Ersel Arthur Evans ’47

A picture of Ersel Evans

Ersel Arthur Evans ’47, November 9, 2011, in Seattle, Washington. Ersel came to Reed after serving in the Naval Air Corps during World War II and earned a BA in chemistry. He completed a PhD in chemistry with a minor in metallurgical engineering at Oregon State University. In 1951, he went to work for General Electric at Hanford, Washington. He was technical director of the Hanford Engineering Development Laboratories for over a decade and was an authority on ceramic and materials research and the development of nuclear reactor fuels. He directed major research and engineering programs, projects involving uranium, thorium, and plutonium fuels research and production, and developed materials for applications in aerospace, alternative energy, and medicine. During his career, he received the Westinghouse Order of Merit, the American Nuclear Society Exceptional Service Award, and the Walker Cister Medal. He was a fellow in the American Nuclear Society, the American Institute of Chemists, the American Society of Metals, and the American Ceramic Society. “I have been blessed with remarkably inspiring, helpful coworkers in graduate school and my professional career,” Ersel wrote. “But most of my fondest memories and greatest respect go back to Reed. Dr. [Arthur] Scott [chemistry 1923–79] and many others, staff and students, had a profound effect on me in an amazing variety of ways, inspiring from the front, rather than prodding from the rear.” He is survived by his son and predeceased by his daughter.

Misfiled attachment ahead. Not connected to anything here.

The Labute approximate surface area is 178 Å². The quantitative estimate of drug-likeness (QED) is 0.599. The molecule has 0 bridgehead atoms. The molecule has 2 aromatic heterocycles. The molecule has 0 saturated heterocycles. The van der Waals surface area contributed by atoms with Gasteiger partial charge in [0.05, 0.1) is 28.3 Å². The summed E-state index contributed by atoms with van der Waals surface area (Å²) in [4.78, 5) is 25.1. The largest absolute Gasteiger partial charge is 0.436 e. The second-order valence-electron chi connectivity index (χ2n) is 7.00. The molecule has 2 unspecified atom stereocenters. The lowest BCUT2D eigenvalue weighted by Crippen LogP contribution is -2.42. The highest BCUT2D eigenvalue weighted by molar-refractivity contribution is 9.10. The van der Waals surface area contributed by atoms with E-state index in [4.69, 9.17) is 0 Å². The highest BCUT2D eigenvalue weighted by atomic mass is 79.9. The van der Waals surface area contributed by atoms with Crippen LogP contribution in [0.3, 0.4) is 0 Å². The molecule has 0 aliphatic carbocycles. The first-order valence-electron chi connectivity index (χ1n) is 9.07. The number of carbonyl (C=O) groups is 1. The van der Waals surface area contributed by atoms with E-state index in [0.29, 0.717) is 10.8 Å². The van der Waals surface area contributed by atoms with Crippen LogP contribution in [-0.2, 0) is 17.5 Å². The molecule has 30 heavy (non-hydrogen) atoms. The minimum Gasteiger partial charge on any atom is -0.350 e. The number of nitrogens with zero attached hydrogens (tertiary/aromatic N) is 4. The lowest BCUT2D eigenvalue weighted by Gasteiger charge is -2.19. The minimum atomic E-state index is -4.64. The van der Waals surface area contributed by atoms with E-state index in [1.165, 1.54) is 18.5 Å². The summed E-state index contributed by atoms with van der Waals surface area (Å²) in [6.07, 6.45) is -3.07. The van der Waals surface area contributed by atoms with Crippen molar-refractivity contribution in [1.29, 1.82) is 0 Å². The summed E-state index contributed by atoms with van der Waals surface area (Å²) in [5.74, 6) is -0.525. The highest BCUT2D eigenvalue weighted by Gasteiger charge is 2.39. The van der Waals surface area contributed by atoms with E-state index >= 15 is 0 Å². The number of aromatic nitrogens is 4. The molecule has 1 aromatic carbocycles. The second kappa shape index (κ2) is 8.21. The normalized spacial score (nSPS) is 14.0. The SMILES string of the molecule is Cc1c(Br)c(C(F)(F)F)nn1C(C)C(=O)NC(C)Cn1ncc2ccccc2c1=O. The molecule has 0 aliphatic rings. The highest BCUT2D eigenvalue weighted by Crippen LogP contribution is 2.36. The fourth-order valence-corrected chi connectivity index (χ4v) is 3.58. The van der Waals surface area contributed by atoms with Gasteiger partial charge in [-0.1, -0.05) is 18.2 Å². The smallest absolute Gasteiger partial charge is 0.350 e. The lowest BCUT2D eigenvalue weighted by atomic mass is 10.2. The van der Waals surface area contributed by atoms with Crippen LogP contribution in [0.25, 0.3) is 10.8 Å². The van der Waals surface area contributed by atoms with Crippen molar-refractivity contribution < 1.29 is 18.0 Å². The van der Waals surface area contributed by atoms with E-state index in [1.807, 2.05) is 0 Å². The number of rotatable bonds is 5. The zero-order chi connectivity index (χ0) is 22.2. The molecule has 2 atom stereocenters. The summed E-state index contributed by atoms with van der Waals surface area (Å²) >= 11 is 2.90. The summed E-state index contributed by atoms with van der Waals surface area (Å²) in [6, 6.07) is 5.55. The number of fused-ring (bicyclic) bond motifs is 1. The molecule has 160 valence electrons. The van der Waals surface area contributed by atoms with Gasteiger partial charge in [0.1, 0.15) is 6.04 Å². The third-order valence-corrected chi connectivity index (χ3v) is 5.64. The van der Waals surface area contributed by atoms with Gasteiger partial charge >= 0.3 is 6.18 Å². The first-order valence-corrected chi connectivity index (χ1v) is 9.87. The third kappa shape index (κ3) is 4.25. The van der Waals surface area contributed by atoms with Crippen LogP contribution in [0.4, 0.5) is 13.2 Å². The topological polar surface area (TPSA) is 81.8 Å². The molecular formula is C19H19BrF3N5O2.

Kenneth Ivory Evans ’47

A picture of Kenneth Evans